The Treynor ratio goes a step further and takes an even closer look at how much additional risk any investment brings to your portfolio. It does this by measuring how much excess return was achieved by a portfolio compared to what could have been gained with a lower-risk investment.
In layman terms, it shows you how much bang you are getting for your buck—how much additional money you are getting for the risks you are taking. For this reason, it is often also called the risk-to-volatility ratio.
How to Calculate the Treynor Ratio 🧮
The Treynor ratio uses three main elements in its equation—portfolio’s return rate, the return rate of a no-risk investment, and the so-called beta.
Breaking Down the Elements 👨🏫
The return rate of a portfolio is rather self-explanatory, but you might have raised your eyebrows at the idea of a risk-free investment. To immediately clarify, there are no truly risk-free investments.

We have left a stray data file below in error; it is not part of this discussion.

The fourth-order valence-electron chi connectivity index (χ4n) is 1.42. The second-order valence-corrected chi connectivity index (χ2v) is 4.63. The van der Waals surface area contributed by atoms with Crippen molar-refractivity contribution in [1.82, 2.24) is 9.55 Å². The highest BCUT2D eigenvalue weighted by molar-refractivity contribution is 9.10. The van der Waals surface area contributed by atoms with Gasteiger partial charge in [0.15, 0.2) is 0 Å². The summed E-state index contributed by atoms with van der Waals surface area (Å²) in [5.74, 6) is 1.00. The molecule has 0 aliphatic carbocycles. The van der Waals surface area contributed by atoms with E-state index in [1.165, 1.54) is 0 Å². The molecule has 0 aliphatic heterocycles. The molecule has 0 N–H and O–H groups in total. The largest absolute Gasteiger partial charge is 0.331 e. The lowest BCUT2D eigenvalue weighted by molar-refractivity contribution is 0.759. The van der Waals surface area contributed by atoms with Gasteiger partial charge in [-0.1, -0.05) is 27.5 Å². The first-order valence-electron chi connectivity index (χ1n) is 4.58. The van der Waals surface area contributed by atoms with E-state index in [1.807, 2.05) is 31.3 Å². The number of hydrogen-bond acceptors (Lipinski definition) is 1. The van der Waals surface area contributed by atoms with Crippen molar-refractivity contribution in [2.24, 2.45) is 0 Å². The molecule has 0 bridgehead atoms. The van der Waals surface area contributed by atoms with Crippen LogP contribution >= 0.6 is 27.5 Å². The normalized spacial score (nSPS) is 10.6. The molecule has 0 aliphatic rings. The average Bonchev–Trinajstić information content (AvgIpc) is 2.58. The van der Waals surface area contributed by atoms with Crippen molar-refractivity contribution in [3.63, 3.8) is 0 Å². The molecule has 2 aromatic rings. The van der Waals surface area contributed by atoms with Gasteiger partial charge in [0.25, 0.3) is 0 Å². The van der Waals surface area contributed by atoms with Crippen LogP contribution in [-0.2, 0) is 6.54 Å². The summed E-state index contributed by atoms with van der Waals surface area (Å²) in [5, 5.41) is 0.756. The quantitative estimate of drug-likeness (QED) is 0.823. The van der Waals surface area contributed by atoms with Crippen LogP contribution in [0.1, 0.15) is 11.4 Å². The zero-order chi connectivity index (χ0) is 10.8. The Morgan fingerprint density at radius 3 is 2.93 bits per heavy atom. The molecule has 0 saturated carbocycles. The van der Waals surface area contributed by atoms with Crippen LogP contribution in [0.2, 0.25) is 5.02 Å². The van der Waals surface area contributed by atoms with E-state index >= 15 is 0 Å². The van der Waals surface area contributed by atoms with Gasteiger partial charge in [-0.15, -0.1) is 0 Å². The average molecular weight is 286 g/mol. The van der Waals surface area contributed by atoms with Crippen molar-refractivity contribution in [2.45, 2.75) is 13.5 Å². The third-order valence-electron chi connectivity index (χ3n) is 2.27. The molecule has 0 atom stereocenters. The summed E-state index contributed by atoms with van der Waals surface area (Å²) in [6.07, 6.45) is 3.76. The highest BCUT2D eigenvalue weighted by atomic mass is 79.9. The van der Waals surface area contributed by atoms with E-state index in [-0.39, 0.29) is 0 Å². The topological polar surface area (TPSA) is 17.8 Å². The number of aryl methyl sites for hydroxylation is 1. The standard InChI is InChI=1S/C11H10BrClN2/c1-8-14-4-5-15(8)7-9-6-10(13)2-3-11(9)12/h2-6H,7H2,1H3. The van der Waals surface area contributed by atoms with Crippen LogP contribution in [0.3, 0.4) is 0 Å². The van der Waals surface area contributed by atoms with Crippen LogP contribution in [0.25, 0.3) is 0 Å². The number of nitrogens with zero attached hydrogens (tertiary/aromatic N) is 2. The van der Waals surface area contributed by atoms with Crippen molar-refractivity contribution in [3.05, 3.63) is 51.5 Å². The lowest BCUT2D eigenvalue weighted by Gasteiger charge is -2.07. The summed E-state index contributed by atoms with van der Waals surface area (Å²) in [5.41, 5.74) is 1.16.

That being said, treasury bonds are usually used as a benchmark for this element. They are generally considered stable even though they’re relatively low-return investments. Moreover, bonds are viewed as one of the best ways to park your money in a safe place as savings accounts nowadays are seen as a great way to make sure inflation devastates your hard-earned cash.
However, when manually calculating the Treynor ratio you can choose which low-risk investment you’ll choose as a benchmark. Apart from the industry-standard bonds, you could go for certain blue-chip stocks, or maybe even a fund that follows a big index like the S&P 500 though this approach would be very uncommon and could yield incredibly unreliable results.
This means that you would go for one of the exotic low-risk investments in the equation only if you were trying to measure something very specific. There is a bit of a consensus—though far from unanimous—that you should try and compare like with like when figuring out the Treynor ratio. Apples and oranges just don’t tend to mix.